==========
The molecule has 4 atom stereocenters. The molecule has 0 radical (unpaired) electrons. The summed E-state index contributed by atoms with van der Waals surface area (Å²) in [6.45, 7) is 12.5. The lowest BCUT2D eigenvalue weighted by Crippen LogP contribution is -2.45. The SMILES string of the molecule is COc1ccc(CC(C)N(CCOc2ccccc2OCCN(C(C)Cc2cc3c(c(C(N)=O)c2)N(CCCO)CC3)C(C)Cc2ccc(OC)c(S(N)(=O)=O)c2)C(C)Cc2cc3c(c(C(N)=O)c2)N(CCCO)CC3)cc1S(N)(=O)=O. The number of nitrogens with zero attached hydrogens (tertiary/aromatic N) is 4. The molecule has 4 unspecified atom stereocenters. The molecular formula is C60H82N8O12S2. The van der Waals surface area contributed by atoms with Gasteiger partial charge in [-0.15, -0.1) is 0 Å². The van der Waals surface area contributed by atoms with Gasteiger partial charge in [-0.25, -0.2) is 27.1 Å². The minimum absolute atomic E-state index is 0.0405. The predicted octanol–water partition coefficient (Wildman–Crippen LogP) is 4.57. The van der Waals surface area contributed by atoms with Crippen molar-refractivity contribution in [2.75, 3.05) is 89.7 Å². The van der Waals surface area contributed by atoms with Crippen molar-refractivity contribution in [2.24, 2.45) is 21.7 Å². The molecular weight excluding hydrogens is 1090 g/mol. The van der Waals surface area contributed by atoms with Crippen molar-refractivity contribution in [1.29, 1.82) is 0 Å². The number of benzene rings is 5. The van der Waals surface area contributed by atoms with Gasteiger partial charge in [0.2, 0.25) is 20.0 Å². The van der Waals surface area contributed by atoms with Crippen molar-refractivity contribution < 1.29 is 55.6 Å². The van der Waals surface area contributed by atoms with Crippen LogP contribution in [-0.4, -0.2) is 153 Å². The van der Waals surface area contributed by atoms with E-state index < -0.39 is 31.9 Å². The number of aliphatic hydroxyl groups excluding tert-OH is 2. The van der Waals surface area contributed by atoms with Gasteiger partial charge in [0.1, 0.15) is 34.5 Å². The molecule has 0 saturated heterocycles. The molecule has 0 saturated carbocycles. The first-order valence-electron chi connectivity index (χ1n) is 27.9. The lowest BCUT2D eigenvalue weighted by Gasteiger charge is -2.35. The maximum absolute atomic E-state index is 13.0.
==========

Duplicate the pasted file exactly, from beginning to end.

The molecule has 4 atom stereocenters. The molecule has 0 radical (unpaired) electrons. The summed E-state index contributed by atoms with van der Waals surface area (Å²) in [6.45, 7) is 12.5. The lowest BCUT2D eigenvalue weighted by Crippen LogP contribution is -2.45. The SMILES string of the molecule is COc1ccc(CC(C)N(CCOc2ccccc2OCCN(C(C)Cc2cc3c(c(C(N)=O)c2)N(CCCO)CC3)C(C)Cc2ccc(OC)c(S(N)(=O)=O)c2)C(C)Cc2cc3c(c(C(N)=O)c2)N(CCCO)CC3)cc1S(N)(=O)=O. The number of nitrogens with zero attached hydrogens (tertiary/aromatic N) is 4. The molecule has 4 unspecified atom stereocenters. The molecular formula is C60H82N8O12S2. The van der Waals surface area contributed by atoms with Gasteiger partial charge in [-0.15, -0.1) is 0 Å². The van der Waals surface area contributed by atoms with Gasteiger partial charge in [-0.25, -0.2) is 27.1 Å². The minimum absolute atomic E-state index is 0.0405. The predicted octanol–water partition coefficient (Wildman–Crippen LogP) is 4.57. The van der Waals surface area contributed by atoms with Crippen molar-refractivity contribution in [2.75, 3.05) is 89.7 Å². The van der Waals surface area contributed by atoms with Crippen molar-refractivity contribution in [2.24, 2.45) is 21.7 Å². The molecular weight excluding hydrogens is 1090 g/mol. The van der Waals surface area contributed by atoms with Crippen molar-refractivity contribution in [1.29, 1.82) is 0 Å². The number of benzene rings is 5. The van der Waals surface area contributed by atoms with Gasteiger partial charge in [0.2, 0.25) is 20.0 Å². The van der Waals surface area contributed by atoms with Crippen molar-refractivity contribution < 1.29 is 55.6 Å². The van der Waals surface area contributed by atoms with Crippen LogP contribution in [-0.4, -0.2) is 153 Å². The van der Waals surface area contributed by atoms with E-state index < -0.39 is 31.9 Å². The number of aliphatic hydroxyl groups excluding tert-OH is 2. The van der Waals surface area contributed by atoms with Gasteiger partial charge in [0.1, 0.15) is 34.5 Å². The molecule has 0 saturated heterocycles. The molecule has 0 saturated carbocycles. The first-order valence-electron chi connectivity index (χ1n) is 27.9. The lowest BCUT2D eigenvalue weighted by Gasteiger charge is -2.35. The maximum absolute atomic E-state index is 13.0.